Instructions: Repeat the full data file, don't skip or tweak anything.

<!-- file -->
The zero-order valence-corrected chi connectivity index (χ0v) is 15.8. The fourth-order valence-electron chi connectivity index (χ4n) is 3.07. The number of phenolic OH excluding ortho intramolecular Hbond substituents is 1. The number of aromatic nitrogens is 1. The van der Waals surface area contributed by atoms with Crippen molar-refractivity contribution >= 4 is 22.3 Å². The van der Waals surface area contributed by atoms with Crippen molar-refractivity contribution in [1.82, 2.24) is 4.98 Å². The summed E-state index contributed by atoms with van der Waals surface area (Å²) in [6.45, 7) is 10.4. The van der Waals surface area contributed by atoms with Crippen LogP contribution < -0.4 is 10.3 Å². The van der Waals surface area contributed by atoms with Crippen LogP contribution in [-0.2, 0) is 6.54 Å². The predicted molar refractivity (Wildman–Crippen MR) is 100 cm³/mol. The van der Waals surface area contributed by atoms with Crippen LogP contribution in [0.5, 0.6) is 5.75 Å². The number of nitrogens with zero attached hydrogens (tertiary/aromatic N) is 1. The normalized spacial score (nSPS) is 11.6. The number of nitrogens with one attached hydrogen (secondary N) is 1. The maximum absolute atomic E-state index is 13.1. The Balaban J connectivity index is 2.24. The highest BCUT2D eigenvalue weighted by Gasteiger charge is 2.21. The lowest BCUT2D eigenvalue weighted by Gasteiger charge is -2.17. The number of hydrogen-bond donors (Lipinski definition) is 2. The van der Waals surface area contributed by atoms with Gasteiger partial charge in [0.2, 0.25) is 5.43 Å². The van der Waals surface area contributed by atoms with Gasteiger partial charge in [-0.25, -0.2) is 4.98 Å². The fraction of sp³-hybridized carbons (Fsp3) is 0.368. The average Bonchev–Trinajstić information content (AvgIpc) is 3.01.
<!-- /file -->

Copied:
The zero-order valence-corrected chi connectivity index (χ0v) is 15.8. The fourth-order valence-electron chi connectivity index (χ4n) is 3.07. The number of phenolic OH excluding ortho intramolecular Hbond substituents is 1. The number of aromatic nitrogens is 1. The van der Waals surface area contributed by atoms with Crippen molar-refractivity contribution >= 4 is 22.3 Å². The van der Waals surface area contributed by atoms with Crippen molar-refractivity contribution in [1.82, 2.24) is 4.98 Å². The summed E-state index contributed by atoms with van der Waals surface area (Å²) in [6.45, 7) is 10.4. The van der Waals surface area contributed by atoms with Crippen LogP contribution < -0.4 is 10.3 Å². The van der Waals surface area contributed by atoms with Crippen LogP contribution in [-0.2, 0) is 6.54 Å². The predicted molar refractivity (Wildman–Crippen MR) is 100 cm³/mol. The van der Waals surface area contributed by atoms with Crippen LogP contribution in [0.5, 0.6) is 5.75 Å². The number of nitrogens with zero attached hydrogens (tertiary/aromatic N) is 1. The normalized spacial score (nSPS) is 11.6. The number of nitrogens with one attached hydrogen (secondary N) is 1. The maximum absolute atomic E-state index is 13.1. The Balaban J connectivity index is 2.24. The highest BCUT2D eigenvalue weighted by Gasteiger charge is 2.21. The lowest BCUT2D eigenvalue weighted by Gasteiger charge is -2.17. The number of hydrogen-bond donors (Lipinski definition) is 2. The van der Waals surface area contributed by atoms with Gasteiger partial charge in [0.2, 0.25) is 5.43 Å². The van der Waals surface area contributed by atoms with Gasteiger partial charge in [-0.25, -0.2) is 4.98 Å². The fraction of sp³-hybridized carbons (Fsp3) is 0.368. The average Bonchev–Trinajstić information content (AvgIpc) is 3.01.